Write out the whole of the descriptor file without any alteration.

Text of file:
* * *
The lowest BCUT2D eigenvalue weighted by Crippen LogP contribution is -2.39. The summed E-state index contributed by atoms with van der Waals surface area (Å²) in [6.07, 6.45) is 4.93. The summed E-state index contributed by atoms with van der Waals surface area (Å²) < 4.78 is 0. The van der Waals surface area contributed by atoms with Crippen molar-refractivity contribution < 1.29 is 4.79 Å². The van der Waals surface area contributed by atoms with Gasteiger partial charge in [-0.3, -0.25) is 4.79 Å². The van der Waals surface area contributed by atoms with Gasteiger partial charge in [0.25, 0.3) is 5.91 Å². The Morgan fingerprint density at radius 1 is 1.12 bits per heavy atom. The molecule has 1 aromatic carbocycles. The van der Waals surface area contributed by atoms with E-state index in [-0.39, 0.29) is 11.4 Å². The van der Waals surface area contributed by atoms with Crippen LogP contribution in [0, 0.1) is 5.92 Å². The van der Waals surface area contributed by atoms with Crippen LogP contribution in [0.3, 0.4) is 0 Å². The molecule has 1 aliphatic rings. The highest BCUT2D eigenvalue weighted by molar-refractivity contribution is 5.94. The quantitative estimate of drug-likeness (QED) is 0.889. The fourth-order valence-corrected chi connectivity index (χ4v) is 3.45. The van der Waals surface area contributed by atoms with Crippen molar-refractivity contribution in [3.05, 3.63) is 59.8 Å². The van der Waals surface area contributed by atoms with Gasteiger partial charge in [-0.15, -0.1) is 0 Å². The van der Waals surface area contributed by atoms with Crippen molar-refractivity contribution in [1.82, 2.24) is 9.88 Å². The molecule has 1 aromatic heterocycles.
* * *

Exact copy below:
The lowest BCUT2D eigenvalue weighted by Crippen LogP contribution is -2.39. The summed E-state index contributed by atoms with van der Waals surface area (Å²) in [6.07, 6.45) is 4.93. The summed E-state index contributed by atoms with van der Waals surface area (Å²) < 4.78 is 0. The van der Waals surface area contributed by atoms with Crippen molar-refractivity contribution < 1.29 is 4.79 Å². The van der Waals surface area contributed by atoms with Gasteiger partial charge in [-0.3, -0.25) is 4.79 Å². The van der Waals surface area contributed by atoms with Gasteiger partial charge in [0.25, 0.3) is 5.91 Å². The Morgan fingerprint density at radius 1 is 1.12 bits per heavy atom. The molecule has 1 aromatic carbocycles. The van der Waals surface area contributed by atoms with E-state index in [-0.39, 0.29) is 11.4 Å². The van der Waals surface area contributed by atoms with Crippen LogP contribution in [0, 0.1) is 5.92 Å². The van der Waals surface area contributed by atoms with Crippen LogP contribution in [0.3, 0.4) is 0 Å². The molecule has 1 aliphatic rings. The highest BCUT2D eigenvalue weighted by molar-refractivity contribution is 5.94. The quantitative estimate of drug-likeness (QED) is 0.889. The fourth-order valence-corrected chi connectivity index (χ4v) is 3.45. The van der Waals surface area contributed by atoms with Crippen molar-refractivity contribution in [3.05, 3.63) is 59.8 Å². The van der Waals surface area contributed by atoms with Gasteiger partial charge in [-0.15, -0.1) is 0 Å². The van der Waals surface area contributed by atoms with Crippen molar-refractivity contribution in [1.82, 2.24) is 9.88 Å². The molecule has 1 aromatic heterocycles.